Last Wednesday, the Centers for Disease Control and Prevention (CDC) released sexually transmitted disease (STD) surveillance data for 2012, and the news is not good. Cases of chlamydia, gonorrhea, and syphilis—the three disease that must be reported to the CDC—all continued to rise. In fact, there were over 1.4 million cases of chlamydia reported to the CDC in 2012, the most ever. There were also 334,826 cases of gonorrhea and 15,667 cases of primary and secondary syphilis.
When looking at the rates, syphilis is the most alarming, as there were five cases per 100,000 individuals, which represents an 11 percent increase over the previous year. Gonorrhea rates increased 4 percent from the year before, to 107 cases per 100,000 individuals.
Rates for chlamydia were more stable, increasing only 0.7 percent since 2011. Still, there were 456 cases per 100,000 individuals.
To understand the scope of this epidemic, however, we have to remember that this data represents reported cases, but many cases of these STDs go undiagnosed and unreported. We also have to remember that other common STDs, such as trichomoniasis or human papillomavirus (HPV), are not reportable and, therefore, not included in the new data.
The data also makes it clear that some populations—specifically, men who have sex with men (MSM) and young people—are significantly more affected than others. For example, the CDC notes that men who have sex with men account for 75 percent of all primary and secondary syphilis cases. Though syphilis can be treated, if not caught it can lead to serious health conditions such as blindness or stroke. Moreover, infection with syphilis increases the risk of individuals both acquiring and transmitting HIV. In fact, data suggests that as many as 40 percent of MSM with syphilis are also
infected with HIV.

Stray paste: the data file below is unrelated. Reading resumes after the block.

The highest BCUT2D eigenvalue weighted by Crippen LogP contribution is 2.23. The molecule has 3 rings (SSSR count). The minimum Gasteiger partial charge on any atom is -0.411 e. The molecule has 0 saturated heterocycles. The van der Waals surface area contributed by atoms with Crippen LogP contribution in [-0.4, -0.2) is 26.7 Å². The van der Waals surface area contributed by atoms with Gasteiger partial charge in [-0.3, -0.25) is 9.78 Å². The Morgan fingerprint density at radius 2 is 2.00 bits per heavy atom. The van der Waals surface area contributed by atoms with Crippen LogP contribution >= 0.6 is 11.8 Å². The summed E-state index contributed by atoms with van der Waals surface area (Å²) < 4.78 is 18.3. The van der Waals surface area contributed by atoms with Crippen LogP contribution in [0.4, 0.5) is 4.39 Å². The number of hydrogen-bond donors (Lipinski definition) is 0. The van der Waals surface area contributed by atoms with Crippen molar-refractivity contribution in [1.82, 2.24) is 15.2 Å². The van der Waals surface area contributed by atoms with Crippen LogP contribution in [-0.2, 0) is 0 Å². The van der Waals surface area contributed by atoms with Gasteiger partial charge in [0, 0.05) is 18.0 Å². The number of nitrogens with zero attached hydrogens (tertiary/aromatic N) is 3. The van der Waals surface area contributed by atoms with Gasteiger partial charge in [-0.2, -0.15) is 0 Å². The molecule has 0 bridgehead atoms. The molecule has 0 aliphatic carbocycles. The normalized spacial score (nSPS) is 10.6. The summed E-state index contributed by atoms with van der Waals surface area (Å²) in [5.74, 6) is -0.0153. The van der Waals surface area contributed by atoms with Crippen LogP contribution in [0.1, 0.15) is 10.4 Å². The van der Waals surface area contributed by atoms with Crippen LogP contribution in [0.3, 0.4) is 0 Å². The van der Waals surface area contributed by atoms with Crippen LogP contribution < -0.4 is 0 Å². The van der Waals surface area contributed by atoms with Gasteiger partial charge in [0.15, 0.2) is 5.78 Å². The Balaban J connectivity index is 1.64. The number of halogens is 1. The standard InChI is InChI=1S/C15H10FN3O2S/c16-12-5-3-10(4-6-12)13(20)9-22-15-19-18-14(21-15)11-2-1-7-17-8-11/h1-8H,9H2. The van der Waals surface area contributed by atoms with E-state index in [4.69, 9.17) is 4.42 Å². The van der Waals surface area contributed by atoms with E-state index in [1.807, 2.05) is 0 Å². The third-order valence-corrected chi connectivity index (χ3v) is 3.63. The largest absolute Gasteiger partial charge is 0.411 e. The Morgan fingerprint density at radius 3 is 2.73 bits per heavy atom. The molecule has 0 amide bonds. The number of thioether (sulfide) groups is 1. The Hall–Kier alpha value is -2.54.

More than half of all cases of both chlamydia and gonorrhea are seen in young people between the ages of 15 and 24. The CDC reports that 24 percent of chlamydia cases occur in young people ages 15 to 19, and 34 percent in those ages 20 to 24. Similarly, 30 percent of gonorrhea cases occur in young people ages 15 to 19, and 39 percent in 20- to 24-year-olds. These are both curable STDs; however, if left untreated they can cause long-term health problems. In particular, the CDC estimates that undiagnosed STDs cause 24,000 women to become infertile each year. In addition, as RH Reality Check has been reporting over the last few years, gonorrhea has become resistant to many antibiotics used to treat it in the past, and there are now only a few drugs that work to cure some strains of this bacteria. Public health experts are concerned that without the introduction of new antibiotics, gonorrhea may become difficult, if not impossible, to cure in the future.
“The ever-increasing rates of sexually transmitted diseases continue to threaten the health and well-being of millions of Americans, particularly youth and men who have sex with men,” said William Smith, executive director of the National Coalition of STD Directors, in a statement. “The long-term consequences of these diseases impact the health of the individual, burden our larger health care system, and drastically hinder our continued fight against HIV and AIDS.”
“Simply put, STD public health programs do not have enough resources to address all the serious problems that face them. As a result, thousands, if not millions, of Americans at risk for STDs are not able to be reached, which has long-term human and economic costs,” said Smith. “STD programs desperately need additional funding to address these rising rates and meet our STD epidemics effectively.”
In addition to increasing the resources available to STD programs, there are steps that should be encouraged
at the individual level to thwart the epidemic. First and foremost, sexually active individuals need to be reminded of the risks of STDs as well as measures they can take to reduce risk—most importantly, condom use. Research has shown that condoms are highly effective at preventing all three of the STDs included in this data.
Regular screenings also can
help keep individuals from unknowingly passing the infection on to others, while preventing their own long-term conditions. The CDC recommends that all women age 25 and under get screened for chlamydia annually, and that MSM and women with risk factors, such as a new partner or multiple partners, be screened for chlamydia, gonorrhea, syphilis, hepatitis B, and HIV each year. MSM who have multiple or anonymous partners should be screened at three- to six-month intervals.